In the past, workouts marketed to women tended to focus on cardio, and many still do (aerobics, spinning, dance). That’s starting to change, and top trainers say that’s a very good thing — weight training is especially beneficial for women over 45.
“Our ability to gain muscle is so incredibly important for health as we age,” says Nikki Warren, founder and CEO of Kaia FIT, a national women’s workout franchise that focuses on weight training and HIIT as its core programming. “If we can add even a small amount of heavy weight training, we’re combating against a lot of degenerative diseases caused by the aging process.”
We break down why adding dumbbells to your deadlifts and sandbags to your squats is so crucial.
Reasons to Lift Heavy
“As we age, our muscle fibers shrink in number but also in size,” explains Heidi Jones, a coach at Solace and Forte Fit and the creator of Squad WOD. Research shows age-related loss of muscle can be significant, and that’s not just a problem because your triceps may look a little saggy. “That loss of strength will affect your natural navigation through life,” Jones says.
It will also affect your metabolism, since age also slows the process and makes it harder to keep weight off, and muscle burns more calories than fat.
In addition, women lose bone mass as they get older, especially after menopause, making them much more susceptible to osteoporosis than men.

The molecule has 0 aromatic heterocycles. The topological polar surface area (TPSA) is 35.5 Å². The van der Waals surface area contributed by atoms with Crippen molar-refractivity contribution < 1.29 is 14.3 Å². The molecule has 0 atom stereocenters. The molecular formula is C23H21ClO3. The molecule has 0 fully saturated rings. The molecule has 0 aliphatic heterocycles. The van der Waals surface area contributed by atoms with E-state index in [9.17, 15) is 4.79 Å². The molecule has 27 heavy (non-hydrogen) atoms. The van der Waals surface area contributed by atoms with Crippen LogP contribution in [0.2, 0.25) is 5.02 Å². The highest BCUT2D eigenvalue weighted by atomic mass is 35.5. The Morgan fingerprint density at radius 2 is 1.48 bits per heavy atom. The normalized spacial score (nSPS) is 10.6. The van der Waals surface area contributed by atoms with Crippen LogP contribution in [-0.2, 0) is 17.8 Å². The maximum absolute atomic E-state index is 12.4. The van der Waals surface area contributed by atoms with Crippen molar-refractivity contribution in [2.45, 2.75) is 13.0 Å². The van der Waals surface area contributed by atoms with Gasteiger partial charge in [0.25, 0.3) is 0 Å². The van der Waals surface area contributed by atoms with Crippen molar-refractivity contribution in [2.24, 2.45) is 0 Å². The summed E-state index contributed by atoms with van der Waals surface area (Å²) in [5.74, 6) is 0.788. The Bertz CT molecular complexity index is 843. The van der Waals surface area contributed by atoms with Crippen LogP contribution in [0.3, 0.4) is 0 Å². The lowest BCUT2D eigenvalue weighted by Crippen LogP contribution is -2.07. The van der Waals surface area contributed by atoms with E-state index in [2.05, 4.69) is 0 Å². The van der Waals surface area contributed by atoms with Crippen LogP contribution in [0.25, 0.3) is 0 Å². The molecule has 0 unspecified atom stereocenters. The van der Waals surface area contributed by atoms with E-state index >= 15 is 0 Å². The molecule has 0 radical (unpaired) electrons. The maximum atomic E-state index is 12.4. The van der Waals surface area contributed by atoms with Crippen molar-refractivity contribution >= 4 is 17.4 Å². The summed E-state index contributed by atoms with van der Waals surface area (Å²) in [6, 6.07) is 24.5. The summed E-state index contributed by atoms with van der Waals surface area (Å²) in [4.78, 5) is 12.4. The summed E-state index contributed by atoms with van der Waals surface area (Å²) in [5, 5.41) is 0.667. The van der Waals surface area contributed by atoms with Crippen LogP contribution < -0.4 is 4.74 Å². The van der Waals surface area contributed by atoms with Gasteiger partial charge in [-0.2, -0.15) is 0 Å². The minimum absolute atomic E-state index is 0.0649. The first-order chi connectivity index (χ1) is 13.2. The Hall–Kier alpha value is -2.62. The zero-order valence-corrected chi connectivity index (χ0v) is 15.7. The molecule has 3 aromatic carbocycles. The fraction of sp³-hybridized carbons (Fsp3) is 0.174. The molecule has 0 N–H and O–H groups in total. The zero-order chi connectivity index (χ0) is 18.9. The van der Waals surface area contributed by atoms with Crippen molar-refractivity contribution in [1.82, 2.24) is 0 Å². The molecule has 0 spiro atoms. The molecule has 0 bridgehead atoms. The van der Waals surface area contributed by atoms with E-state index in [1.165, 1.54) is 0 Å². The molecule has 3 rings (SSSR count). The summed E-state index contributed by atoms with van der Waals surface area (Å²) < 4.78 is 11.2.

The good news: Regular strength training is like a multidimensional treatment for all of these intertwined ailments. Lifting weights preserves bone density and helps you maintain lean muscle mass, which helps keep your metabolism going. It may also boost your body’s production of testosterone, a hormone that is important for building muscle and tied to sexual health and energy.
How to Start Picking Up Heavy Things
Okay, so it sounds like you should be lifting while lunging, but if you’re more used to hopping on a treadmill, cleaning (that’s a lift!) your first kettlebell can be pretty intimidating.
“It’s all about that gradual progression,” advises Courtney Levering, a coach at Tone House in New York City. “You really want to maintain a safe environment for yourself. Start with low intensity and a light load and then gradually increase from there.”
Levering says you can even start with bodyweight strength-training, using exercise like push-ups, dips, and squats, and then add weight as you get stronger and more comfortable with the movements. Bodyweight movements alone will build muscle, but you can expedite those strength and overall health gains by adding an extra load.
Jones says you should incorporate strength training into your schedule a minimum of three times a week. Though there are many ways to do it, one easy way to get started is to take a movement (like a squat or lunge), choose a weight that feels challenging but not impossible, and then do three sets of 10 to 12 repetitions.
The tip all of the coaches shared? If you can swing it, work with a trainer, at least at first. That way you can get used to lifting and perfect the movements. Then you can do your own thing at the gym or find a group fitness class you like that incorporates strength training.
It’s really never too late to start, says Levering, who says Tone House — often referred to as the hardest workout in NYC — has recently been attracting more women in their 40s and 50s. “I honestly had a mother-daughter duo yesterday, and the mom was even more fit than the 24-year-old daughter,” she says.